US-IALE 2018 has ended
Back To Schedule
Monday, April 9 • 5:30pm - 7:00pm
POSTER: Forest Fragmentation, Harvest and Carbon Storage Along a Regional Gradient: The Great Lakes Social-Ecological Gradient

Sign up or log in to save this to your schedule, view media, leave feedback and see who's attending!

AUTHORS: William S. Currie*, Preeti Rao – School for Environment and Sustainability, University of Michigan

ABSTRACT: Social-ecological processes are coupled at a range of scales from households to the globe, but the regional scale is useful for analysis and synthesis because a region has a particular history, economics, set of land uses, natural resource uses and decision making. The US side of the Great Lakes region passed through the forest transition about 150 years ago, in which forest land was cleared for agriculture, then re-grew in many places as the region transitioned to a mixture of agriculture, human settlements, and managed second-growth forest. Today there is a strong north-south regional gradient in social-ecological systems. Northern areas have high forest cover, low forest fragmentation, and low human populations; the mid-region has high human populations and exurban development; and the southern end of the regional gradient has highly fragmented forest remnants in a predominantly agricultural matrix. We studied patterns of forest cover, fragmentation, harvest, and carbon storage in forests along this north-south gradient using USFS FIA data and analyzed their relationships to other social and ecological variables including MODIS NPP. We found that human appropriation of net primary productivity (HANPP) did not explain patterns of C storage in tree size classes and age classes in forests. However, we found that in the southern end of the regional gradient, where forests are more highly fragmented and the matrix is increasingly agricultural, forest aboveground carbon was increasingly stored in larger tree size classes and older age classes. Across this region, broadly speaking, forests are harvested more frequently in less-populated, northern areas where forest cover is higher and forest fragmentation is lower. Trees tend to be larger and older on the southern end of the gradient where human populations are higher and forest patches are smaller.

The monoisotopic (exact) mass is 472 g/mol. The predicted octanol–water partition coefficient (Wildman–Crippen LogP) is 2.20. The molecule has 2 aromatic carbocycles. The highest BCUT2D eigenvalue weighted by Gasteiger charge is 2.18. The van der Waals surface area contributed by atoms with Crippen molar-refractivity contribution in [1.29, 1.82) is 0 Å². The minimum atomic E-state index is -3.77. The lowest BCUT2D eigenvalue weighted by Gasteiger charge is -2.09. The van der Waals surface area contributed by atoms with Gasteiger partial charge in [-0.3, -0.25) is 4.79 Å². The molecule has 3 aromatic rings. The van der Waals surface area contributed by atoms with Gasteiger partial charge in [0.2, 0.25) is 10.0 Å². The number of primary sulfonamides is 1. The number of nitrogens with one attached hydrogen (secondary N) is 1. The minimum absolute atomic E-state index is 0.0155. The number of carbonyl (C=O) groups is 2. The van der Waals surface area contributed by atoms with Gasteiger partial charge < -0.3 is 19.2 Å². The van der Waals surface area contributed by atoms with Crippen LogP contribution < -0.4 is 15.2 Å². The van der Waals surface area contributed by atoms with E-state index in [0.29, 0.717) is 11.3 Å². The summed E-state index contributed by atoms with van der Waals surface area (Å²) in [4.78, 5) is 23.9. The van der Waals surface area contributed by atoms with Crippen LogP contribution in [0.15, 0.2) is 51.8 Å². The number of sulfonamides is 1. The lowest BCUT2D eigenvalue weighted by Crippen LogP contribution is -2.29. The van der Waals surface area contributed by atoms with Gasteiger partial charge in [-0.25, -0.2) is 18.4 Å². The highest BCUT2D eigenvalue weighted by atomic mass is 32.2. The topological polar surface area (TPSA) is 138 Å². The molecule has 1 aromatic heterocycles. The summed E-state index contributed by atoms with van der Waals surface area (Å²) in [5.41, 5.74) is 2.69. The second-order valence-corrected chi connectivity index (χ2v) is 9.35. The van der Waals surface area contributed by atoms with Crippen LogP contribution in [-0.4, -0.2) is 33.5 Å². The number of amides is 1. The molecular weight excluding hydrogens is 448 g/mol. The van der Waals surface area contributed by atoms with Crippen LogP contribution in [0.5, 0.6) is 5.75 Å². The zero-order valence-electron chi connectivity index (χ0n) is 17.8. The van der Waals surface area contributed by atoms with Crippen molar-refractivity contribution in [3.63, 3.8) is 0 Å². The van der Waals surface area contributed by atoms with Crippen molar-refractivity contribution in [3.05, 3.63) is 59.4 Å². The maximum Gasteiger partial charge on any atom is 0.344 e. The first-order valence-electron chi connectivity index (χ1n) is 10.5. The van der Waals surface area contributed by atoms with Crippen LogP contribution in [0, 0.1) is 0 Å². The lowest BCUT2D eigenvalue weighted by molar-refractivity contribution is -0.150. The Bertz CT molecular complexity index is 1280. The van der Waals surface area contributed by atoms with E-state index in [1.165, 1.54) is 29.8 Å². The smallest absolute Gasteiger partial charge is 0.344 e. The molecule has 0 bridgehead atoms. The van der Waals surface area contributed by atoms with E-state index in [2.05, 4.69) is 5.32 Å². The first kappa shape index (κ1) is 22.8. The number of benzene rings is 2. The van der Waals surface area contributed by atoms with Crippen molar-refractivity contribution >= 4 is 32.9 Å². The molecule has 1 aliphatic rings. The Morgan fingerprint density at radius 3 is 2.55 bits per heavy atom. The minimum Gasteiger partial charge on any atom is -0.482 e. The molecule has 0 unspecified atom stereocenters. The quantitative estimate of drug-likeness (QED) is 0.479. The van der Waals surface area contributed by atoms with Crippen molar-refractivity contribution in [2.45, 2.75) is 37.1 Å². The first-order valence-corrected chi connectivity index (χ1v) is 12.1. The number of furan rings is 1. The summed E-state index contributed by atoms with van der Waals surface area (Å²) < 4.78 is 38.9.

Monday April 9, 2018 5:30pm - 7:00pm CDT
Monroe Room

Attendees (2)